The World in U.S. Courts: Spring 2015 - Torture Victims Protection Act (TVPA)/Anti-Terrorism and Effective Death Penalty Act of 1996 (ADEPA)/Foreign Sovereign Immunity Act (FSIA)
AEDPA, as amended, generally makes criminal the provision of material support to U.S. Government-designated terrorist organizations, and to receive military training from such groups. The statute expressly applies extraterritorially in certain circumstances alleged.
Ahmed first argued that the AEDPA could not be applied against him consistent with the Due Process Clause of the U.S. Constitution because he was not a U.S. citizen or national, and all of the conduct alleged in the indictment occurred outside the U.S. The District Court noted that criminal prosecutions for extraterritorial conduct satisfy the Due Process Clause where there is a "territorial nexus" between the U.S. and the alleged conduct so that the prosecution is not "arbitrary" or "fundamentally unfair." The Court then rejected Ahmed's argument, observing that the Government proffered that it would seek to prove that Ahmed sought to cause injury in the U.S. or to U.S. citizens, which was an adequate "nexus" with the U.S. for AEDPA prosecutions.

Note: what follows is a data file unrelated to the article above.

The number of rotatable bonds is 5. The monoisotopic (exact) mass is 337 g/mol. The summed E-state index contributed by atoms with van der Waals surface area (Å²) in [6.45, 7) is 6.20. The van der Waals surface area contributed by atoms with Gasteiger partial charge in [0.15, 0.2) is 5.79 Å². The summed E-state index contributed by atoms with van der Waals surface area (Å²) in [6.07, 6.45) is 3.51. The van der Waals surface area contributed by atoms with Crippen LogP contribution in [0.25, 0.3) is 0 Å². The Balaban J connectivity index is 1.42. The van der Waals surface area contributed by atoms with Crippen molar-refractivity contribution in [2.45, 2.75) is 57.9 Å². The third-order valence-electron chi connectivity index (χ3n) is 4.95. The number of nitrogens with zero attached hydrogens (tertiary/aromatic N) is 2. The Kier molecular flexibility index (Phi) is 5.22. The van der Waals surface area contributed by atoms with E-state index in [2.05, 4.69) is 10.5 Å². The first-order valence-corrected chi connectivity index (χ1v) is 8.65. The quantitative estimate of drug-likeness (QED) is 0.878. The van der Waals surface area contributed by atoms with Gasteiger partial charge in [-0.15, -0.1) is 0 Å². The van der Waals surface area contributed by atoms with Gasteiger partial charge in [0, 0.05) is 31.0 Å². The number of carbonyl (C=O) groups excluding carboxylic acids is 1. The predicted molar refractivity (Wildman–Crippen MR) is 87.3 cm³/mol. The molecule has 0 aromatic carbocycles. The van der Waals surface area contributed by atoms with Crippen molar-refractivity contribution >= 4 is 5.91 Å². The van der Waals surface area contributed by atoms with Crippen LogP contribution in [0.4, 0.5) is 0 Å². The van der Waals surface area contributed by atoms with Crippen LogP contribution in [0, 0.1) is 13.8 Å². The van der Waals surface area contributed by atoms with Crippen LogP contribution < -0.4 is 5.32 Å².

Ahmed also argued that 18 USC § 924(c), a statute providing for enhanced penalties in connection with certain crimes, including violations of AEDPA, could not itself be applied extraterritorially. Drawing on the Second Circuit's groundbreaking RICO decision in European Cmty. v. RJR Nabisco [Discussed in the Summer 2014 issue of The World in U.S. Courts], the District Court concluded that the geographic scope of § 924(c) should follow that of the underlying offenses to which it applies. Because the AEDPA applied to Ahmed's alleged conduct, so would the enhanced penalties of § 924(c).